Introduction Level 1 evidence supports the use of supervised exercise to mitigate the adverse effects of androgen deprivation therapy (ADT) in men with prostate cancer. The data, however, have been generated in controlled research settings and might not be transferable to daily clinical practice. This article describes the design of an ongoing prospective observational study to evaluate the potential benefits of exercise in daily clinical practice.
Methods and analysis Men diagnosed with prostate cancer starting or already receiving ADT at our facility are invited to participate in a 12-week exercise programme implemented as the standard of care. Exclusion criteria are opioid-demanding treatment for skeletal pain, an Eastern Cooperative Oncology Group (ECOG) performance status above 2 or the inability to perform floor and machine exercises independently. The intervention consists of an initial educational session of 1½ hours followed by 12 weeks of group-based supervised training two times a week. The focus of the exercise is progressive resistance training in combination with aerobic training. Participants are measured at baseline, after 12 weeks and after 24 weeks as part of the programme. Primary endpoints of this study are changes in physical fitness evaluated by the 30 s Chair-Stand Test and Graded Cycling Test with Talk Test. Secondary endpoints include changes in quality of life, body composition and safety of exercise. Inclusion started in August 2014, with 169 participants being included by December 2015.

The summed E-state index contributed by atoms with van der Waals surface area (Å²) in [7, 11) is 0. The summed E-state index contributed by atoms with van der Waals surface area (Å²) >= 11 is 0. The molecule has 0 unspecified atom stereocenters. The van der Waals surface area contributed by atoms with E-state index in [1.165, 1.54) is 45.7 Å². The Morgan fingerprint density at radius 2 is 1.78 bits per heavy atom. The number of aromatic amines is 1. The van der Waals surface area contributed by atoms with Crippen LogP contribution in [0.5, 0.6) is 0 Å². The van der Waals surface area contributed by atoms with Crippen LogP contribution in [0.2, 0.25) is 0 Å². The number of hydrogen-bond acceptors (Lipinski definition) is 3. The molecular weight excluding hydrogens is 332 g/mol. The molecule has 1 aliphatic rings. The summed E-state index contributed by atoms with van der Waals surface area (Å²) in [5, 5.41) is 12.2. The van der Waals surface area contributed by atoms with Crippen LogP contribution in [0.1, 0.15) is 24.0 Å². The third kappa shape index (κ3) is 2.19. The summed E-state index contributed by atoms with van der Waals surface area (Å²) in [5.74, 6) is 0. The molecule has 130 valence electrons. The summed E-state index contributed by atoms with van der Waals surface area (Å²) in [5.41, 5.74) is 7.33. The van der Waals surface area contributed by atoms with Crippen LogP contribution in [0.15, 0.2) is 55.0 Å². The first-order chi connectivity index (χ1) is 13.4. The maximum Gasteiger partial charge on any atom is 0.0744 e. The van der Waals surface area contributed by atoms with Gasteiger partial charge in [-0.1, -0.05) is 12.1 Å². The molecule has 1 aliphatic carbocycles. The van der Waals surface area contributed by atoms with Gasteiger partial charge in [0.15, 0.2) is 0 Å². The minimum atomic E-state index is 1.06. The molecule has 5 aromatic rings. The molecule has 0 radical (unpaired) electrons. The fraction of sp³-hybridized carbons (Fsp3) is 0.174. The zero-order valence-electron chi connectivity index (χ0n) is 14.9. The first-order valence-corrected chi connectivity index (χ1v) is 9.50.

Ethics and dissemination The study has been reviewed by the Scientific Ethical Committee of the Capital Region of Denmark (reference number H-3-2013-FSP39). The results of the study will be published in peer-reviewed international journals and will be presented at national and international conferences and symposiums.
Trial registration number NCT02631681; Pre-results.
- REHABILITATION MEDICINE
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